The disciples waited, wondering about the promised presence of God’s Holy Spirit. They met together discussing the significance of these events. Remaining together, no doubt huddled in prayer, they waited. All of scripture and wisdom had been made known to them through the ministry and resurrection of Christ. They had all the information they needed to carry out God’s master plan for His Creation. God has long declared that he had chosen his people as His inheritance – His portion. Of all creation, God had chosen humankind to be his treasured possession. Now the time had come for the treasure to shine. Yet, they still waited. Knowledge and information simply wasn’t enough to translate into fruitful activity.

On the Day of Pentecost all of that changed. Added to the disciple’s knowledge and experience was the long promised gift of the Holy Spirit. When the Spirit of God fell on humankind, Peter stood and quoted the prophet Joel saying, “In the last days, God says, I will pour out my Spirit on all people. Your sons and daughters will prophesy, your young men will see visions, your old men will dream dreams. Even on my servants, both men and women, I will pour out my Spirit in those days, and they will prophesy. I will show wonders in the heaven above and signs on the earth below, blood and fire and billows of smoke. The sun will be turned to darkness and the moon to blood before the coming of the great and glorious day of the Lord. And everyone who calls on the name of the Lord will be saved.” (Acts 2.17-21)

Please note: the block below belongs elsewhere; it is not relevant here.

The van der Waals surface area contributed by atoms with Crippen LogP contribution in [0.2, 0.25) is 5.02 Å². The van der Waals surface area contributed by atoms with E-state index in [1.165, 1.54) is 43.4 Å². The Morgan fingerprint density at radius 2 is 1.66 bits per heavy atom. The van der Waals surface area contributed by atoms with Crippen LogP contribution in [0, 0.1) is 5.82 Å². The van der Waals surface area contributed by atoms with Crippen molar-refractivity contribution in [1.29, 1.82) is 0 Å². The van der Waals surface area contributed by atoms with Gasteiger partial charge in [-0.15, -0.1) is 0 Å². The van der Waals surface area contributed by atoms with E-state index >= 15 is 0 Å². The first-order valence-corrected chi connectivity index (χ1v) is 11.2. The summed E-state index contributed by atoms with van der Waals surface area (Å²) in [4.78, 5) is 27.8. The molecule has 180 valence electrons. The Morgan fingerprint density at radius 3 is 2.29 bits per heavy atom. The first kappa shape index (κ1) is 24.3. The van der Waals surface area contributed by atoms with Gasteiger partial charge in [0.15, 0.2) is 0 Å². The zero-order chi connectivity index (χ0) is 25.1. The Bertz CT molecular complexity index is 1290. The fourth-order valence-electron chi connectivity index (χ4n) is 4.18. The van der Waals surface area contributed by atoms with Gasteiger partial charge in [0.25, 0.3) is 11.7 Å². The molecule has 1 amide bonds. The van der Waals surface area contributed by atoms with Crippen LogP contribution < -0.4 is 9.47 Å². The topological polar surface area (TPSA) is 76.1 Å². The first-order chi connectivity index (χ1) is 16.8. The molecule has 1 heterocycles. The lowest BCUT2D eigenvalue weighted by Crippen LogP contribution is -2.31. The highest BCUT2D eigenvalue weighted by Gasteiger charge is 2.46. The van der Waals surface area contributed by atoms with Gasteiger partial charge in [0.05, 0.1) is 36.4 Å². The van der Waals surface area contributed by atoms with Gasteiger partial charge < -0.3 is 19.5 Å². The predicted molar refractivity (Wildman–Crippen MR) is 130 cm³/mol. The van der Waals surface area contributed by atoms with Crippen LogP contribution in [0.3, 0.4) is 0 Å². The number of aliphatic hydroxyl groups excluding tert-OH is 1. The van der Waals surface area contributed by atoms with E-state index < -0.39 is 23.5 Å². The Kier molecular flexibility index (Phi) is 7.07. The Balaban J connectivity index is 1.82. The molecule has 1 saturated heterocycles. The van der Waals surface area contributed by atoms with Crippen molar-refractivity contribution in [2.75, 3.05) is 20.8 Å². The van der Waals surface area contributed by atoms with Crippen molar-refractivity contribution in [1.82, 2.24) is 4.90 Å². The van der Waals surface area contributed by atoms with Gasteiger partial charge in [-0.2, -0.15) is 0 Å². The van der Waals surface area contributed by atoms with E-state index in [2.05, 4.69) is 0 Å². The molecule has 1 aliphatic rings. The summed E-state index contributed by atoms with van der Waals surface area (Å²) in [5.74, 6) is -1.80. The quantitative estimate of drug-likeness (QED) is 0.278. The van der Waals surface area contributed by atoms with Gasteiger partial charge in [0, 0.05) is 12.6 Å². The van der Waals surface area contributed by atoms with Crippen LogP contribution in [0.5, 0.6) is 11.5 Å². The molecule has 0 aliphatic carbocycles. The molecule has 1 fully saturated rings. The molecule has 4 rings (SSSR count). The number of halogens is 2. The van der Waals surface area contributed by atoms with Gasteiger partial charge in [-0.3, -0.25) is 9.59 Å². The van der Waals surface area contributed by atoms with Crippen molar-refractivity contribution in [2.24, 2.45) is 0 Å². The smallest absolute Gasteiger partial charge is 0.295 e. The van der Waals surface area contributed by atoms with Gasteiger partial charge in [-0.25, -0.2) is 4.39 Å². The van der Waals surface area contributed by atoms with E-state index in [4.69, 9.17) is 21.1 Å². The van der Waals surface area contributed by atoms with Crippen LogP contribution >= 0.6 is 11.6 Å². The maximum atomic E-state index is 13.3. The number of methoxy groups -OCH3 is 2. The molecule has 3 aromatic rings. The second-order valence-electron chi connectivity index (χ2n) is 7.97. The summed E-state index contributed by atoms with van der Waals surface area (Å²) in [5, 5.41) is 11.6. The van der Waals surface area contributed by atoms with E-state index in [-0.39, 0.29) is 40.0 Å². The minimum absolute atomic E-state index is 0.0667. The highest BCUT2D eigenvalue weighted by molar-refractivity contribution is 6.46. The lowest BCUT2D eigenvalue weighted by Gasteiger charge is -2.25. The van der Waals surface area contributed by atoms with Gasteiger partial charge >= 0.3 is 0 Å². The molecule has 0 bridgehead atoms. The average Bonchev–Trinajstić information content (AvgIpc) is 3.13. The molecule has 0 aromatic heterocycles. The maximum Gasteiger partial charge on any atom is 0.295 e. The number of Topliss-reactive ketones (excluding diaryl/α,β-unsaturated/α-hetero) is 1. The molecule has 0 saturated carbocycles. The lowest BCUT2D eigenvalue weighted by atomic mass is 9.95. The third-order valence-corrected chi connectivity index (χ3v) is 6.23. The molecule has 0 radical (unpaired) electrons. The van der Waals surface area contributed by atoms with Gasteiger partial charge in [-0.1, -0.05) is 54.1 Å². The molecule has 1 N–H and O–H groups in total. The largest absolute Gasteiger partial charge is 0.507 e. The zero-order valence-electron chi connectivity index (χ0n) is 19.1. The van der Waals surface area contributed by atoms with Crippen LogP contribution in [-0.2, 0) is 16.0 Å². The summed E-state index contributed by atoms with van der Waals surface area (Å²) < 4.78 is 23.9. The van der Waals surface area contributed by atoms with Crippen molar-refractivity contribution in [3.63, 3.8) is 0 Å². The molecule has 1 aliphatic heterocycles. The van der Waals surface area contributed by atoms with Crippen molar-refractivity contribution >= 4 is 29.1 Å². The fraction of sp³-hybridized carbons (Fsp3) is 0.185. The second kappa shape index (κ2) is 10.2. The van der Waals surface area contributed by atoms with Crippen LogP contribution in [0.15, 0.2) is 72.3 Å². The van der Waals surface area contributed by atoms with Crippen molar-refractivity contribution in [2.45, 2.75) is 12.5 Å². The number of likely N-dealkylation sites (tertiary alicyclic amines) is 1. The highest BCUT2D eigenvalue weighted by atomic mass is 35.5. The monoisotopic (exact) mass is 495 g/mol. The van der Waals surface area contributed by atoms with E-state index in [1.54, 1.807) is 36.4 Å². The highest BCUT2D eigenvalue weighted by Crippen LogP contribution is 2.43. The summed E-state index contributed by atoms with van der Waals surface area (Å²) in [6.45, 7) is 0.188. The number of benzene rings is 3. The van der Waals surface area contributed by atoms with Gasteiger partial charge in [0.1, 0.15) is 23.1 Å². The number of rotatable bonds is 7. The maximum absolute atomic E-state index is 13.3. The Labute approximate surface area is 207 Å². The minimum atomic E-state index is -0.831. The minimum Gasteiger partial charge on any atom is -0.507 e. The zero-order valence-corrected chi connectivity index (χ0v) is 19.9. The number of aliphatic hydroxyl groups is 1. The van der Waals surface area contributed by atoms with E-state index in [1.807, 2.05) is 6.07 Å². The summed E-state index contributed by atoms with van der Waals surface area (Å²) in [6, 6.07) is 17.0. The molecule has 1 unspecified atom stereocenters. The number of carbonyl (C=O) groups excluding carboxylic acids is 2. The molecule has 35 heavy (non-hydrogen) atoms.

For some people Christmas is their favorite of the Christian holy days. For others, it is Easter. Not me. My favorite day in the Christian calendar is Pentecost. It marks the true birth of the church – the birth of community and missional purpose in the world. Pentecost signals the end of preparation and waiting. Like a starters pistol ringing around the word, the giving of the Spirit signaled the final leg of God’s redemptive race.